Daniel Lugo deserves better. He wants a big fat slice of the American Dream yesterday. Daniel’s ripped and pumped, a personal trainer to the body beautiful and the ugly rich of Miami. He may look like his clients and his clients may want to look like him but they wouldn’t touch him with one of Don Johnson’s old espadrilles. Money talks but he doesn’t speak the language. Daniel hates people who waste their talents so he’s decided that it’s his time to push himself harder and learn the lingo.
US television looks like it might be going bolder, darker, and just a tad more experimental this fall.
Autumn is rapidly approaching here in the Northern Hemisphere, which means my favourite season is almost upon me. It’s not just the relief from the relentless heat and humidity that I’m looking forward to, but the release of new television with which to entertain me during long, dark nights in the cold. I’m nearly giddy with delight about some of the shows slated to take over the screen this fall, including some that look to be very, very good…and some that look to be very, very bad (Back in the Game, ABC; Believe NBC, and so many more—seriously, how many brooding detectives can fit in a primetime block?!).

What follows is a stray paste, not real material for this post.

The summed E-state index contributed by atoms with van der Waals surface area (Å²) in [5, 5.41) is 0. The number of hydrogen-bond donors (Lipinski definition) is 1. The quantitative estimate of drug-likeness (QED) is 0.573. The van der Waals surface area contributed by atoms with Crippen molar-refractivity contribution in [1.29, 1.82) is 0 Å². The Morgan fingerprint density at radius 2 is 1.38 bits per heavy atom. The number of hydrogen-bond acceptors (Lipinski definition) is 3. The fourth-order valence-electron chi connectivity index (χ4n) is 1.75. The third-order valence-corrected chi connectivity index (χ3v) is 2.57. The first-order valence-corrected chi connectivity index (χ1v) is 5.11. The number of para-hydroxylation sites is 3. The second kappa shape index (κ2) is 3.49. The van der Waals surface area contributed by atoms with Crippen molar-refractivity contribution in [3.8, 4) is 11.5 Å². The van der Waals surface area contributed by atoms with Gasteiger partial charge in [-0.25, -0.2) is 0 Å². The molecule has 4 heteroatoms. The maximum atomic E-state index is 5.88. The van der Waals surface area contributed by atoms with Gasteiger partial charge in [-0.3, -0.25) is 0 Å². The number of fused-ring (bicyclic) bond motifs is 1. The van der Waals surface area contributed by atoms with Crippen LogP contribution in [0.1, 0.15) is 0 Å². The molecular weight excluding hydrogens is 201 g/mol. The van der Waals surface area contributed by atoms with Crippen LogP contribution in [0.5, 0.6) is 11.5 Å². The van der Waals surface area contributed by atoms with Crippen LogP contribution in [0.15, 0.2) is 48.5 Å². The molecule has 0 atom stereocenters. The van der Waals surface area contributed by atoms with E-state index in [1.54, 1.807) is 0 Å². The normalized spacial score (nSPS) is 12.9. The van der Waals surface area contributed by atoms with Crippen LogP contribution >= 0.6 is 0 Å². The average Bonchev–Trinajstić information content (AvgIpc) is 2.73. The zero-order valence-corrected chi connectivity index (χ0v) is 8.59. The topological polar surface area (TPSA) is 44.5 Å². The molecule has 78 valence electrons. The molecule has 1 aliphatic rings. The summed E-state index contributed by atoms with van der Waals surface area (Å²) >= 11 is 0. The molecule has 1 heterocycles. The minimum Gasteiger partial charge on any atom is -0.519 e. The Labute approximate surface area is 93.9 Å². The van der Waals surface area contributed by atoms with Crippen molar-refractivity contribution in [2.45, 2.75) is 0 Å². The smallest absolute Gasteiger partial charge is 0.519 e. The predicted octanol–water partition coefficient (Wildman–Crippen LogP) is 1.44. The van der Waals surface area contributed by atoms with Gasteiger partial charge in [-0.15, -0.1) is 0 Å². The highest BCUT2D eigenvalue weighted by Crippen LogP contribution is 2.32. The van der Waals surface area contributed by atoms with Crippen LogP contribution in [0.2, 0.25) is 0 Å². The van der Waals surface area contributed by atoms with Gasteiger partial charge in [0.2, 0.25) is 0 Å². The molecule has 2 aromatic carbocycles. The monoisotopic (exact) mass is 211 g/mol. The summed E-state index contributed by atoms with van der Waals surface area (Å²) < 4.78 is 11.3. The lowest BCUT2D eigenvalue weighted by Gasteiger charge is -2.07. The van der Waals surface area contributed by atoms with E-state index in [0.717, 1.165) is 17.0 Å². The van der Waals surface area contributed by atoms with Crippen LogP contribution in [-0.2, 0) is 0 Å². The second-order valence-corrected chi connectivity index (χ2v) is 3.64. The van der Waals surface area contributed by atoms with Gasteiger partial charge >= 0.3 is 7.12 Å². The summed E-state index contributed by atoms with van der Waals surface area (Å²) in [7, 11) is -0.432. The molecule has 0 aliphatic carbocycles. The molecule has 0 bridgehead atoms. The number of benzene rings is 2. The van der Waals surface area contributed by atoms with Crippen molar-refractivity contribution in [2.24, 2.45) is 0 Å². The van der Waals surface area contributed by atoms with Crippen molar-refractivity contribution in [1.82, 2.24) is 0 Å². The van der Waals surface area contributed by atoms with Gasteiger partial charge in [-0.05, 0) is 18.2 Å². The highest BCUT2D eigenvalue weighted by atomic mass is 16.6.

Director Ben Wheatley has created something remarkable, intangible. His ability to deliver the uncanny is frightening.
A Field In England
Self proclaimed coward and alchemist’s assistant Whitehead cowers in a field. A battle rages just over the hedgerows, the God of War churns up dirt and sound. The English Civil War in “A Field In England” is captured in startling black and white, sometimes Neorealist massacre, at others Nouvelle Vague period drama, and often a psychedelic Theatre of Cruelty